Students have banned The Sun from being sold in the Students’ Union shop following a Union assembly last week.
The motion to boycott the newspaper, coming on the heels of the ‘No More Page 3’ campaign, was voted on by a panel of twenty randomly selected students on Wednesday October 2.
Eighteen students voted in favour of a ban, while two voted against.
This makes Manchester Students’ Union the seventeenth university or college to ban the tabloid, which is the UK’s best-selling newspaper.
Women’s Officer Tabz O’Brien-Butcher took to social media to show her support, “Great to see that students at the University of Manchester want to take a stand against media sexism and the sexual objectification of women!”
The ruling has sparked new debate about the assembly process after it emerged that 18 students make up just 0.045% of the 39,165 student population at the University.
David Michael Howe, a Middle Eastern studies student, said, “Why have student participation when you can get the result you want by only telling people who already are actively involved?”
Becky Montacute, a PhD Neuroscience/Immunology student, said a mass vote would have been beneficial.
“A referendum would have allowed for a discussion on campus on why Page 3 is so awful for women, that now won’t happen, and that’s a really sad thing,” she said, adding, “I also think it sets an awful precedent, there’s no reason why this couldn’t also happen to any other paper – even if you think it was right to ban The Sun.”
Student assemblies involve twenty randomly selected students tasked with voting on issues raised by their fellow students.
The panel must reach a three-quarters majority either for or against the idea, or the issue goes on to an all-student online referendum.
‘No More Page 3’ show their support of the move in a statement posted to their facebook page, “Yesterday the University of Manchester became the th (including 4 Oxford Colleges) to stop stocking The Sun in support of No More Page 3.
“They stand in solidarity with the British Youth Council and Girl Guides making it clear that the young people of this country will not tolerate media sexism and the casual objectification of 50% of the population.”
In an interview with The Mancunion last month, ‘No More Page 3’ campaign team member Stephanie Davies-Arai said, “I don’t think bans work.
“You change some things but you don’t change people’s hearts and minds. With the campaign as it is, people are becoming more aware of page three.”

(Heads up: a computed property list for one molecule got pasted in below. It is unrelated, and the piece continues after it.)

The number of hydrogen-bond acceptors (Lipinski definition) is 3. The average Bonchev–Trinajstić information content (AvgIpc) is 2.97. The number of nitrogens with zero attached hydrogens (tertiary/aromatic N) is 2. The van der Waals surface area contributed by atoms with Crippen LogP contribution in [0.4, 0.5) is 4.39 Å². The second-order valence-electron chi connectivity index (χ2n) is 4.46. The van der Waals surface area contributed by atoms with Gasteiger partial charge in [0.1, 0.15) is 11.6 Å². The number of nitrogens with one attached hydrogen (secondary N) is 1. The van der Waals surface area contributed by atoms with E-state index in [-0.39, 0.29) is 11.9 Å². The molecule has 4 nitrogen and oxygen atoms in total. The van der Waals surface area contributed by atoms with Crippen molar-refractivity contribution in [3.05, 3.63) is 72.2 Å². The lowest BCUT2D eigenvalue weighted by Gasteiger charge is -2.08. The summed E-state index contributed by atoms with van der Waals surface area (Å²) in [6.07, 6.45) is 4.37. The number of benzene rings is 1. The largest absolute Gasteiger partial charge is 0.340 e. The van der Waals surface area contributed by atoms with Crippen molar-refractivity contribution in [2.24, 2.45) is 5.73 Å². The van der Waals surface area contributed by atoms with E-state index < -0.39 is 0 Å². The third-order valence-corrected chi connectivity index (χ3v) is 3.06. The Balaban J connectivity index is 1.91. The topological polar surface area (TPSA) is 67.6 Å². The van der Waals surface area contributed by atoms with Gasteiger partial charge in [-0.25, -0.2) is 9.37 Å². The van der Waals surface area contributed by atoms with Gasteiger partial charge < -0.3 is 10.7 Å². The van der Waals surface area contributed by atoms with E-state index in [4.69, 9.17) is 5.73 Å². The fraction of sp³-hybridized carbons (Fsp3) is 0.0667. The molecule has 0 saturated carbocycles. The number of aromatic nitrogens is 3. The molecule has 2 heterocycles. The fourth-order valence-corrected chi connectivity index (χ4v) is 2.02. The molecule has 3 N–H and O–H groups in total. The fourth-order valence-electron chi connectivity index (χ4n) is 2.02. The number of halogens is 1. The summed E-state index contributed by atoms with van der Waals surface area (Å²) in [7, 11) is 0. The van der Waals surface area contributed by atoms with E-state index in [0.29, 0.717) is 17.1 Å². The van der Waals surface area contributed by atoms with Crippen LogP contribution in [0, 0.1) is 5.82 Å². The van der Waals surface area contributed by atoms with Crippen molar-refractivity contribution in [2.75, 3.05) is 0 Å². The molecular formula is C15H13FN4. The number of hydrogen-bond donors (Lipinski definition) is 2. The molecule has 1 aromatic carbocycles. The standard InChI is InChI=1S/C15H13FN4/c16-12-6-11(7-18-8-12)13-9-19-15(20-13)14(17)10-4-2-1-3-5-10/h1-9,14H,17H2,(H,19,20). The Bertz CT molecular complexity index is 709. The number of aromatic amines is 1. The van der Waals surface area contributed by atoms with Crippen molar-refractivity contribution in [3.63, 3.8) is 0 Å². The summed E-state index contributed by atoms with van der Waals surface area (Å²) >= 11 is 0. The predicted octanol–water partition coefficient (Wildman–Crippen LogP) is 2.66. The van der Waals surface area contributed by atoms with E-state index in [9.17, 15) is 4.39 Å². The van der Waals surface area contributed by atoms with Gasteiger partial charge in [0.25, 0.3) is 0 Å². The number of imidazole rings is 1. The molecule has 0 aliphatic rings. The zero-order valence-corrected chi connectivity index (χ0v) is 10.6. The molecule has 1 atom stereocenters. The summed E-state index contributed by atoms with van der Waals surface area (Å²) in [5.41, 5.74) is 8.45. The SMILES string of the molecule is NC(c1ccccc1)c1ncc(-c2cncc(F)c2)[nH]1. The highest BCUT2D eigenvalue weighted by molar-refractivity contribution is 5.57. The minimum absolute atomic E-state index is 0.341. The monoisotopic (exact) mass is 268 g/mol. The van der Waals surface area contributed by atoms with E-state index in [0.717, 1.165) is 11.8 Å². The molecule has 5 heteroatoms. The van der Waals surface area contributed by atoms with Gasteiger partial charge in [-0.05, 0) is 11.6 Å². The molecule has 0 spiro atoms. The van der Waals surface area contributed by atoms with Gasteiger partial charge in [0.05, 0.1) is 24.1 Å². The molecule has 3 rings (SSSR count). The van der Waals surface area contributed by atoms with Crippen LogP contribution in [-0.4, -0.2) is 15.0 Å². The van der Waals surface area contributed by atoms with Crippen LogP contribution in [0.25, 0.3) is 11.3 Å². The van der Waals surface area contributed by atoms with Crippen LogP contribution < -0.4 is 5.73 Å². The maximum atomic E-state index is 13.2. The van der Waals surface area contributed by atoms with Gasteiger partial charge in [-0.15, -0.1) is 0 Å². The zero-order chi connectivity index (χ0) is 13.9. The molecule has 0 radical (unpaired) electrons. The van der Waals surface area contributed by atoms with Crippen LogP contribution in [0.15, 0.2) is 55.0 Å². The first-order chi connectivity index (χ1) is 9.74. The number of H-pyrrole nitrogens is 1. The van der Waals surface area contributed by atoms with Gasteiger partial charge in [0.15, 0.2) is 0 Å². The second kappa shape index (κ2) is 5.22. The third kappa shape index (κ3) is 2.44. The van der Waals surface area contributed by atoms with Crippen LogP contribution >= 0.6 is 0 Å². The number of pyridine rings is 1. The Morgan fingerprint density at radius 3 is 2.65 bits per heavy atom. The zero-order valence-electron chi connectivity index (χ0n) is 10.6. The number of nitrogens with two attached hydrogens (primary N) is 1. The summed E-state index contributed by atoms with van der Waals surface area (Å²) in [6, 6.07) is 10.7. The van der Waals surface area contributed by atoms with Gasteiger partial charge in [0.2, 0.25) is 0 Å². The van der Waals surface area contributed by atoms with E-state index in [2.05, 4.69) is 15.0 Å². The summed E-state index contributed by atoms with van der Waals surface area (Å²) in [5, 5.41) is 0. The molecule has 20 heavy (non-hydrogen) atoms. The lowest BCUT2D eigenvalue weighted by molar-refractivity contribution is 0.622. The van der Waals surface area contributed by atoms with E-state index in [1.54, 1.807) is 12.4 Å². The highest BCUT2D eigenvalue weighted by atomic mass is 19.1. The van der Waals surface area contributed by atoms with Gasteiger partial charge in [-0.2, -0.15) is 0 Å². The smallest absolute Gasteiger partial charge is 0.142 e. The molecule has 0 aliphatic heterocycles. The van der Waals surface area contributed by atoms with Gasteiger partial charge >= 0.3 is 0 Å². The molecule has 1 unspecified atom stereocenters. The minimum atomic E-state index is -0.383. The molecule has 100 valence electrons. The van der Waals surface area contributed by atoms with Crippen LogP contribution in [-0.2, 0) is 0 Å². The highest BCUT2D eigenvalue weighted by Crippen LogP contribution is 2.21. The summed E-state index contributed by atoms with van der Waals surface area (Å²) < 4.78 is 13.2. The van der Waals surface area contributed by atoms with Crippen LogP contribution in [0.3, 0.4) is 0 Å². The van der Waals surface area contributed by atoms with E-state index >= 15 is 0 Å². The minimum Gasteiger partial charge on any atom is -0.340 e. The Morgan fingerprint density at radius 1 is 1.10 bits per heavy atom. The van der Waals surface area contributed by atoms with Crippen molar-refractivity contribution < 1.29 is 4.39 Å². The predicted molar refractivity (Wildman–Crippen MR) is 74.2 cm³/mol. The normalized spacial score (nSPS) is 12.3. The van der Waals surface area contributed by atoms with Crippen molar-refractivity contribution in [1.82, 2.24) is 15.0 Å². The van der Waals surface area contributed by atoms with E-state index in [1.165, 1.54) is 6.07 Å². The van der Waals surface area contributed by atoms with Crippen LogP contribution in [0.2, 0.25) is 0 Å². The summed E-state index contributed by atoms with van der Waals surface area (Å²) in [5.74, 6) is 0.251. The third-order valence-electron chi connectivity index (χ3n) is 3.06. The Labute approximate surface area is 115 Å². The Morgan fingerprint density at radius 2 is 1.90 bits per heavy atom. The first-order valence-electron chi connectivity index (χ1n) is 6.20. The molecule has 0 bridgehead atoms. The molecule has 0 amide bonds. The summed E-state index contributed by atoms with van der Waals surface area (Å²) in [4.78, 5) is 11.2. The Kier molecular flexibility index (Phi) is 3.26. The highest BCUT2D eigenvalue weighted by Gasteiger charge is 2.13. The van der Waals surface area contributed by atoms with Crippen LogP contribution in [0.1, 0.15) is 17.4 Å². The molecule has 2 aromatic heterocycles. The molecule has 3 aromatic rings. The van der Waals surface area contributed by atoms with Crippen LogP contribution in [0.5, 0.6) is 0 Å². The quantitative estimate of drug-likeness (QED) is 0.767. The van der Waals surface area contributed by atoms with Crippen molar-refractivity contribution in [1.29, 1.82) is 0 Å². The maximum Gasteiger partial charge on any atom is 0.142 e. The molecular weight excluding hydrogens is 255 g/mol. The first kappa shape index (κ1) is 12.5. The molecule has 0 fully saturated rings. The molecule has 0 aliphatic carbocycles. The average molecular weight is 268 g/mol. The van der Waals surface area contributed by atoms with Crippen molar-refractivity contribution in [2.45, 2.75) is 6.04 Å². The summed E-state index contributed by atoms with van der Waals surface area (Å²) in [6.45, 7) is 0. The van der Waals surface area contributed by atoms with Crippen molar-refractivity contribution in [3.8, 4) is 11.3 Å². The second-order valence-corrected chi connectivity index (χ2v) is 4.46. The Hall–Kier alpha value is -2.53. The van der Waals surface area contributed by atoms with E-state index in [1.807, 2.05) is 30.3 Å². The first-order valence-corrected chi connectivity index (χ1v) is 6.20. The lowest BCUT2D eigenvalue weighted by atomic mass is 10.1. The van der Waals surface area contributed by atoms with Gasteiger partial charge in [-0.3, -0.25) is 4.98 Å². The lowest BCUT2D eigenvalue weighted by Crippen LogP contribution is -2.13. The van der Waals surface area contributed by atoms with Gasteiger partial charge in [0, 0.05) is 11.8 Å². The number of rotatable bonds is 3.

The Students’ Union shop sold 722 copies of The Sun last year, generating a profit of £72.20.
In an effort to gauge student opinion on the ban, The Mancunion surveyed 155 randomly selected students on campus last Thursday.
Of those students, 129 – 83 per cent – did not think the Exec should be spending their time on getting The Sun banned from the union shop.
“It’s an issue that’s not particularly relevant”, said Philip Beetch, a third year Management student. “There are bigger issues that should be addressed.”
First year Religions and Theology student Amy Laithwaite said, “Time is better spent fundraising.”
Other students supported the time spent by Exec members.
Georgina Rawes, a third year History student, said, “The casual sexualisation of women is one of the greatest challenges we face, and I’m proud that the Union is aiding this struggle.”
Fifty-nine per cent of those surveyed also said that they did not agree with the Union’s banning of The Sun.
“People have the right to a choice, whether they look at it or not,” said Laithwaite.
Nick Mackris, a first year Chemistry student, said, “I think it’s a woman’s choice if she wants to be seen like that.”
Whereas fourth year Speech and Language Therapy student Sarah Cook said, “I agree with the ‘No More Page 3’ campaign and the move to ban The Sun in the Union.
“Half naked women are not news, and such an influential paper should not support the objectification of women.”
When asked for comment on the poll results, Women’s Officer Tabz O’Brien-Butcher defended the panel voting system.
She said, “Disagreement with the content of an idea and the method by which we undertake democratic decisions with the Students’ Union are clearly different.
“Given that the issue here seems to be our democratic process, the assembly system was passed with a huge majority in a referendum voted in by over 2000 students as the way in which students at University of Manchester wished to undertake Union democracy.
“Assemblies are now in use for their third academic year and are largely popular with students.”
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